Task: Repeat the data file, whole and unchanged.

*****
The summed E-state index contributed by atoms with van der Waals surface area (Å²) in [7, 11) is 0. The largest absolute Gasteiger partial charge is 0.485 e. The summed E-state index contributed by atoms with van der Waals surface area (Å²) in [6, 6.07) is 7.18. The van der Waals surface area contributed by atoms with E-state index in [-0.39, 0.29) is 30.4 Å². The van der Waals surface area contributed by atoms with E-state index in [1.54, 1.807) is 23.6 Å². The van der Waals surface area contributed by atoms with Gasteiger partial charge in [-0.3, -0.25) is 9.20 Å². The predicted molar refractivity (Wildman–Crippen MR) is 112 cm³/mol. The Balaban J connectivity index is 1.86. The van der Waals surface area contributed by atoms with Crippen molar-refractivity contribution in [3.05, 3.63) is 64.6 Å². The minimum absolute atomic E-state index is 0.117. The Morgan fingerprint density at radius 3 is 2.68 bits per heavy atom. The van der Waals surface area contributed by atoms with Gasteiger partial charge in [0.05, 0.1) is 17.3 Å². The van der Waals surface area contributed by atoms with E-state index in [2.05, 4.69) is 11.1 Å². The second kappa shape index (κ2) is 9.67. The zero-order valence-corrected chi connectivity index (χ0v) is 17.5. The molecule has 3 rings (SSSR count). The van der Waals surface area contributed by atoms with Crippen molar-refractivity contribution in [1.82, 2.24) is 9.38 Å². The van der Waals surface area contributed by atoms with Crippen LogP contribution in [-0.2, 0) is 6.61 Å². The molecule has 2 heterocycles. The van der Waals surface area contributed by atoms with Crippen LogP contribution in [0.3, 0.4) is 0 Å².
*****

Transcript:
The summed E-state index contributed by atoms with van der Waals surface area (Å²) in [7, 11) is 0. The largest absolute Gasteiger partial charge is 0.485 e. The summed E-state index contributed by atoms with van der Waals surface area (Å²) in [6, 6.07) is 7.18. The van der Waals surface area contributed by atoms with E-state index in [-0.39, 0.29) is 30.4 Å². The van der Waals surface area contributed by atoms with E-state index in [1.54, 1.807) is 23.6 Å². The van der Waals surface area contributed by atoms with Gasteiger partial charge in [-0.3, -0.25) is 9.20 Å². The predicted molar refractivity (Wildman–Crippen MR) is 112 cm³/mol. The Balaban J connectivity index is 1.86. The van der Waals surface area contributed by atoms with Crippen molar-refractivity contribution in [3.05, 3.63) is 64.6 Å². The minimum absolute atomic E-state index is 0.117. The Morgan fingerprint density at radius 3 is 2.68 bits per heavy atom. The van der Waals surface area contributed by atoms with Gasteiger partial charge in [0.05, 0.1) is 17.3 Å². The van der Waals surface area contributed by atoms with E-state index in [2.05, 4.69) is 11.1 Å². The second kappa shape index (κ2) is 9.67. The zero-order valence-corrected chi connectivity index (χ0v) is 17.5. The molecule has 3 rings (SSSR count). The van der Waals surface area contributed by atoms with Crippen molar-refractivity contribution in [1.82, 2.24) is 9.38 Å². The van der Waals surface area contributed by atoms with Crippen LogP contribution in [-0.2, 0) is 6.61 Å². The molecule has 2 heterocycles. The van der Waals surface area contributed by atoms with Crippen LogP contribution in [0.3, 0.4) is 0 Å².